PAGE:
Thursday 28th January 2010
Gestation: 17 weeks, 6 days
One year ago.
Over the last week, Suse has had appointments with the Chinese Herbalist, the Integrative Medical Practitioner and her Acupuncturist. Each day, I find a new batch of compounded mixture on the chopping block, a new bottle of pills, all ready for ingestion.
Don’t get me wrong. I’m all for herbs, I’m all for alternative therapies. After all, chemo wasn’t exactly our Holy Grail.
I’m all for regaining a healthy balance.
I’m all for clearing the blockage.
But it’s the whole focus thing.
I just don’t want to lose the balance for the herbs.
* * * * *
I watch as Suse stands there, dolling out pills onto the counter. She places down some little black balls, perfectly round, that threaten to roll away. They look like aniseed lollies, but something tells me they aren’t.
“What are they?” I ask.
“I know that, but…” She looks across at me in the shower. I stop.
“My period was supposed to have started again by the time I went back to see her today.”
“Oh,” I say.
“It’s like I’m ready, but it just won’t…”
“Sex always stirs things up a bit,” I offer, looking over, suds in my eyes. “Maybe we should…”
“…I’m in pain, Mark. Period pain. I’ve been aching for two days. I don’t really feel like it.”
“Just trying to help.”
She smiles, before falling back behind her thoughts. “Things just aren’t flowing like normal,” she whispers. “Like they should.”
I wash away at the soap, furiously, as if it’s taking all of my attention.
I resist temptation to say anything.
Not that I have anything to say.
But still, it’s a challenge for me.
* * * * *
I get home. As I open the door, I find Suse sitting there on the couch, a frown across her face. She is holding a book that I’ve never seen. The title says: ‘The Natural Way to Better Babies’.
“Hi hon,” I say.
“Hi, love,” she says, without looking up.
She’s already a third of the way through it.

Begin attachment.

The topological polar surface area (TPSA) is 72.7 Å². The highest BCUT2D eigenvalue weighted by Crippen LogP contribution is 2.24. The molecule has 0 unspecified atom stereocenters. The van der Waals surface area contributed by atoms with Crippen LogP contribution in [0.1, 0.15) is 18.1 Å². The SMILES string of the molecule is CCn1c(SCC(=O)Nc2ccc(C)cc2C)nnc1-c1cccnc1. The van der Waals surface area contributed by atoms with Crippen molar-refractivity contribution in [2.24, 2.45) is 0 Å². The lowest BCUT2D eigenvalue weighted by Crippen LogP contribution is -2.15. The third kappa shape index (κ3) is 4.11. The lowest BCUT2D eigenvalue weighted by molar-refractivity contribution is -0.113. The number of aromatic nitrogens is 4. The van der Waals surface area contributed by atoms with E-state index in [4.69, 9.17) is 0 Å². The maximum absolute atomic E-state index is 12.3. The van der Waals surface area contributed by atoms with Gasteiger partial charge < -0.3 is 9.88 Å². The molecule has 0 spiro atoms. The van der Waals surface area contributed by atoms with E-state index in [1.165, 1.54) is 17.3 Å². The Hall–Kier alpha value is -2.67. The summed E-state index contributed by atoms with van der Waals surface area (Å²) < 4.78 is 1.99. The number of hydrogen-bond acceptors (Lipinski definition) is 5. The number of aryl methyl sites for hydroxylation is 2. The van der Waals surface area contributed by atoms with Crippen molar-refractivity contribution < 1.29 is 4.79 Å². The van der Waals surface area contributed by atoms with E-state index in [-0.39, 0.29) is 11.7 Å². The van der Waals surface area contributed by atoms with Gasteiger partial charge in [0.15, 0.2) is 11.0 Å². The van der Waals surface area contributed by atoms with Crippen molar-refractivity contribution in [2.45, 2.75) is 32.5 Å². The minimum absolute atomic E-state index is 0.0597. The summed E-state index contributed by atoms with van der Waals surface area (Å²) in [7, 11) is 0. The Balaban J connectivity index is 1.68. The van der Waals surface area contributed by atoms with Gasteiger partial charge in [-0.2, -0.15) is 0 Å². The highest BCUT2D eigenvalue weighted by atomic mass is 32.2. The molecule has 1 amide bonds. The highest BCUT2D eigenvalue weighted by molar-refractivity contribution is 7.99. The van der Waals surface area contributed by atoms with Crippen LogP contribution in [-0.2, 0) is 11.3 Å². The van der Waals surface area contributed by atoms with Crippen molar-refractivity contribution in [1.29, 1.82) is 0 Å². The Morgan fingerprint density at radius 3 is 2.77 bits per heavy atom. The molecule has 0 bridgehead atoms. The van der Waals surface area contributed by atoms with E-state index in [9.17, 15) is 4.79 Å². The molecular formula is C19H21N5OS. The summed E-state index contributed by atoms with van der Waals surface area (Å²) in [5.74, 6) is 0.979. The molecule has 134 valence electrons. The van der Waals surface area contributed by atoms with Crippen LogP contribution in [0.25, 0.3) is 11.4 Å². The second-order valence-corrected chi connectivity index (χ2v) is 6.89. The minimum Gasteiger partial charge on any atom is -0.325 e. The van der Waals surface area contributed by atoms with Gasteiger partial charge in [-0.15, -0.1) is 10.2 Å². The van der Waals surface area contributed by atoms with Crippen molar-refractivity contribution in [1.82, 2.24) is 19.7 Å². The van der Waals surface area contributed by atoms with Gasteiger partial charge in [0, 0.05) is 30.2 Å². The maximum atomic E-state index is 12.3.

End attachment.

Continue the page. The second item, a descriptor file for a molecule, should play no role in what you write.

Eventually, I extricate her from the book. We talk; mundane things that comfort both of us. We bustle around, getting dinner ready. And then we sit down. Suse waits at the table, her back ruler-straight, like she’s still doing yoga, while I walk across to the fridge. I pull out a beer, and crack it on the fridge opener. It gives out a satisfying hiss. I walk across and sit down. As I do, Suse’s eyes stay fixed on the bottle, all the way to the table.
She doesn’t say anything. But her eyes remain on the bottle. And then, her mouth opens. She takes half a breath. And then pauses.
Yep, here it comes.
“You know, there’s evidence now that it’s just important for the man to look after himself – diet wise that is,” she says, clarifying, “as it is for the woman, in the weeks before conceiving?”
“Yeah? Well there you go,” I say. I take a slug. A few seconds go by. “It’s only one beer, Suse,” I say eventually.
“I know, but…”
“Well, at Adam’s birthday?” She says, as if it’s self-explanatory. I shrug. “Men really shouldn’t have that many drinks.”
“Because it affects your sperm count.”
“Yeah? Well there you go,” I repeat. I take another swig in defiance. Again, a few seconds go by. I chew vigorously on my meal; steamed vegies give little masticatory satisfaction. “We did get pregnant first go,” I say finally.
“So there’s not a lot pointing at me having a low sperm count at this stage.” I take another gulp.
“But alcohol causes mutations. I’ve seen the pictures.”
“Every time I jooz there’s mutations, Suse. I produce about 200 million sperm each go. That a lot of craftsmanship. They can’t all be perfect.”
There is a pause.
“It’s one beer, Suse.”
“Sure.” She pauses. “It’s just that I’m being good. And I want you to be, too.”
“Great. And I don’t want it to rule our lives.”
We fall into silence.
End of conversation.
The balance for the herbs.
* * * * *